Edward Scissorhands

At the Brooklyn Academy of Music on Saturday, March 30.

At its core, Tim Burton’s Edward Scissorhands is elemental: the simple tale of a gentle innocent martyred by a cruel, uncomprehending world. That simplicity, that mythic quality, is well-suited for interpretation through dance. Spared the elaborate expository pantomimes, freed from the fussiness of a complicated plot, the dancers can focus on the story’s grand emotion, which is what they’re best at portraying anyway, especially when accompanied by music as evocative as Danny Elfman’s.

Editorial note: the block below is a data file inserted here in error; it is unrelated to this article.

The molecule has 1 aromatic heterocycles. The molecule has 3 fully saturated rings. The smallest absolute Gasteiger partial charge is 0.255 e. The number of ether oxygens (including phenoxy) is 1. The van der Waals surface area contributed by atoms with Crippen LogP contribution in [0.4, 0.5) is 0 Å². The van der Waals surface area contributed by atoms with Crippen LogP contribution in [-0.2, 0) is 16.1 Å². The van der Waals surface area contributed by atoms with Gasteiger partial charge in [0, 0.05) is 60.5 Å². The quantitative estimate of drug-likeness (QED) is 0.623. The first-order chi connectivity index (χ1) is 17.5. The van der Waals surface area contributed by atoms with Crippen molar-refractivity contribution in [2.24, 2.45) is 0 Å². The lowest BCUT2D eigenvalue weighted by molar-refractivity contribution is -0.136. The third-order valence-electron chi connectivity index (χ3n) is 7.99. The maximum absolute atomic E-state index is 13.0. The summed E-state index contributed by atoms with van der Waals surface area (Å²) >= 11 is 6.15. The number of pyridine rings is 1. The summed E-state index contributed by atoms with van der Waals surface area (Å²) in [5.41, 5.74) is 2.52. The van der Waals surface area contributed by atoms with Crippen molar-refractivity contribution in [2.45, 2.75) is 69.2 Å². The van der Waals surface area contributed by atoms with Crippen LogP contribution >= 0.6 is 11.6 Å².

So why, when it’s so unnecessary, does choreographer Matthew Bourne insist of mucking up his Edward Scissorhands ballet with cutesy silent-movie-style acting, overembellished storytelling, and flashy, distracting sets? I’m sure it’s supposed to be “accessible,” but it ends up being shallow, not just artistically but—worse—emotionally. The climax has no punch because the movements have no passion.